- Marilyn Monroe is finally revealed in Pioneer Court on North Michigan Avenue Friday morning, July 15, 2011 in Chicago, Illinois. (E. Jason Wambsgans/Chicago Tribune/MCT)
- Kids ham it up under the Marilyn Monroe statue in Pioneer Court on North Michigan Avenue on Friday, July 15, 2011 in Chicago, Illinois. The 26-foot-tall sculpture is by New Jersey-based artist Seward Johnson, known for placing enormous pop art icons in public spaces, including twice previously in Pioneer Court. (E. Jason Wambsgans/Chicago Tribune/MCT)
Monroe statue attracts smiles, scorn
CHICAGO – The Marilyn Monroe that now stands tall on Michigan Avenue, her head high enough to see passing boats on the Chicago River, is fortunate to be all aluminum and stainless steel, unable to read the nasty things being written about her.
Since rising up last week in Pioneer Court, she has been called “creepy schlock” and “a giant, silent avatar of non-consent.” Some are appalled at the seemingly endless stream of tourists hugging her legs and voyeurs young and old unabashedly shooting up-skirt photos on their iPhones. But outside the local blogosphere, among the crowds that encircle the city’s latest piece of public art, there are smiles and laughter and a general sense that the statue is neat and harmless, and certainly not something you see every day.
“I think it’s terrific,” said Joe Guerra, who now lives in Missouri but used to work in the Equitable Building just behind the statue. “And I think it’s terrific that some people are troubled by it. Art should always elicit some kind of reaction, whether it’s positive or negative.”
Members of the group that owns the sculpture by J. Seward Johnson Jr. concur, and are delighted that Marilyn has caused a stir.
“It is a positive thing, it absolutely is,” said Paula Stoeke, director of The Sculpture Foundation, based in Los Angeles and Princeton, N.J. “Public art is all about creating a dialogue. When you can get people talking, in particular if they’re not saying the same thing to one another and they have differing views, that’s an exciting thing. That’s something that people who are interested in placing public art are happy to see happen.”
Stoeke said Johnson, who also sculpted the 25-foot-tall “American Gothic”-inspired piece that went up in the same spot in 2009, was not available for interviews because of a recent surgery. But, in a statement, Seward made clear that he wants people to “easily come close and actually touch” the statue.
“There is something about her pose; the exuberance for life without inhibition, which is quintessentially American. It expresses an uninhibited sense of our own vibrancy,” Seward said in the statement.
Bren Ortega Murphy, an associate professor at Loyola University Chicago’s School of Communication and an expert in gender construction and mass media, views the statue as out of place in Chicago and fears it’s sending a negative message about women being nothing more than sex symbols.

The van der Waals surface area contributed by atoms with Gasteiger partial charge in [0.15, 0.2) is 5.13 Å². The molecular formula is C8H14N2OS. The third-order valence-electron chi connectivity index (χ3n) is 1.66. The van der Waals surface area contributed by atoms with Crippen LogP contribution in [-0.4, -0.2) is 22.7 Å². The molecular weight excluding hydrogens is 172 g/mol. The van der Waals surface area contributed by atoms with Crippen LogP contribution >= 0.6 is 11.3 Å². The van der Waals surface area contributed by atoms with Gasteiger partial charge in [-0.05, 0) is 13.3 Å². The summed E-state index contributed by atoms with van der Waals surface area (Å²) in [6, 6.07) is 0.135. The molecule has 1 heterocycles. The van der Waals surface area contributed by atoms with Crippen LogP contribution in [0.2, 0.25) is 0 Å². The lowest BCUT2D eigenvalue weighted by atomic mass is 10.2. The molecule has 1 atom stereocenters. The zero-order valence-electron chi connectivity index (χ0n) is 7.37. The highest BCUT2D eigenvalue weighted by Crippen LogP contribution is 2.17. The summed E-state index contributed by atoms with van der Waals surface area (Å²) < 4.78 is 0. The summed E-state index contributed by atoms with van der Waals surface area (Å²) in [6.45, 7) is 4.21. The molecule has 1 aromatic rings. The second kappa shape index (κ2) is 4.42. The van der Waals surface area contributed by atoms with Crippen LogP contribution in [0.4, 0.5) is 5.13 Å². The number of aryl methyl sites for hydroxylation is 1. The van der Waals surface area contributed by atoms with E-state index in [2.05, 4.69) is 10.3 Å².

“This is disturbing to me,” she said. “It’s not that feminists don’t have a sense of humor or any sense of aesthetic. But there are whole bachelor parties taking their pictures underneath her. All the shots are underneath her.”
That much is undoubtedly true. More than an hour of late-morning observation revealed a near-constant stream of people either staring up Marilyn’s skirt at her white underwear or aiming a camera in that general direction.
Part of the problem, Murphy said, is that it’s hard to imagine anyone putting up a provocative male statue: “Tom Cruise when he comes out (in the movie ‘Risky Business’) wearing no shirt and his underwear. That’s an iconic figure too, but would we do that? I don’t think so.”
Jessica Reynolds, 21, a senior at Loyola who routinely walks by the statue, said she’s concerned with how the towering Marilyn makes the city look.
“Chicago is swarmed with tourists in the summertime, and I’m sure they appreciate it,” Reynolds said. “It’s like going to Vegas, but for everyday Chicagoans passing by it seems kind of trashy. You have this pinup girl whose skirt is blowing up in the wind. It just doesn’t really fit in Chicago.”
But for every person who views Marilyn as a pink flamingo in Chicago’s front yard, there seem to be several more who think she’s fun to have around.
Donald Allen, 81, of Evanston, Ill., was on Michigan Avenue for a business meeting. Post-meeting, he came to visit the statue.
“I decided to come down, have my engagement and then touch Marilyn’s toe,” Allen said, moments after the toe-touching. “Some people are not really happy with a lot of things. You can’t please all of the people all of the time.”
Paul Zeller, president and CEO of Zeller Realty Group, which curates Pioneer Court, said his hope – part of the motivation behind bringing Marilyn here – is that the statue harks back to a simpler time.
“I find the adults are almost uniform in their reaction,” Zeller said. “They look at it and they sort of get a smile. That smile’s reminiscent of a lot of thing that happened years before. People think back on where they were as a kid when Marilyn Monroe was a figure in entertainment. It brings us back to a time when we felt more positive, more optimistic.”
Maybe we were even a little nicer to each other.
“I don’t see anything wrong with that.”